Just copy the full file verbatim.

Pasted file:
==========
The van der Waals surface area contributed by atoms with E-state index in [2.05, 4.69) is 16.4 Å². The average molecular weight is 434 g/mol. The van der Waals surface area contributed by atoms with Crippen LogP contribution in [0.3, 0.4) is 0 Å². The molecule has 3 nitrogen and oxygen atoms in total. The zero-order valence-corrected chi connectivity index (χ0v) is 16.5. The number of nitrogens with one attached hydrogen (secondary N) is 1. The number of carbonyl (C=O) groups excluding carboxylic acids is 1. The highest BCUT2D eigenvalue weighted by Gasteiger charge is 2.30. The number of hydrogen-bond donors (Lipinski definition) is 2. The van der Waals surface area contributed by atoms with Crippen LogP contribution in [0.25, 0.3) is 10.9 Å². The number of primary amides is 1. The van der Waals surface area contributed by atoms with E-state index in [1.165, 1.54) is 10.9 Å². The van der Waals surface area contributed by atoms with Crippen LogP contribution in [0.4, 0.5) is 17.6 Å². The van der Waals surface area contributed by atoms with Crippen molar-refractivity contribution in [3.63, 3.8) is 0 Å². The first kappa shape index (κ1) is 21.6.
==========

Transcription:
The van der Waals surface area contributed by atoms with E-state index in [2.05, 4.69) is 16.4 Å². The average molecular weight is 434 g/mol. The van der Waals surface area contributed by atoms with Crippen LogP contribution in [0.3, 0.4) is 0 Å². The molecule has 3 nitrogen and oxygen atoms in total. The zero-order valence-corrected chi connectivity index (χ0v) is 16.5. The number of nitrogens with one attached hydrogen (secondary N) is 1. The number of carbonyl (C=O) groups excluding carboxylic acids is 1. The highest BCUT2D eigenvalue weighted by Gasteiger charge is 2.30. The number of hydrogen-bond donors (Lipinski definition) is 2. The van der Waals surface area contributed by atoms with Crippen LogP contribution in [0.25, 0.3) is 10.9 Å². The number of primary amides is 1. The van der Waals surface area contributed by atoms with E-state index in [1.165, 1.54) is 10.9 Å². The van der Waals surface area contributed by atoms with Crippen LogP contribution in [0.4, 0.5) is 17.6 Å². The van der Waals surface area contributed by atoms with Crippen molar-refractivity contribution in [3.63, 3.8) is 0 Å². The first kappa shape index (κ1) is 21.6.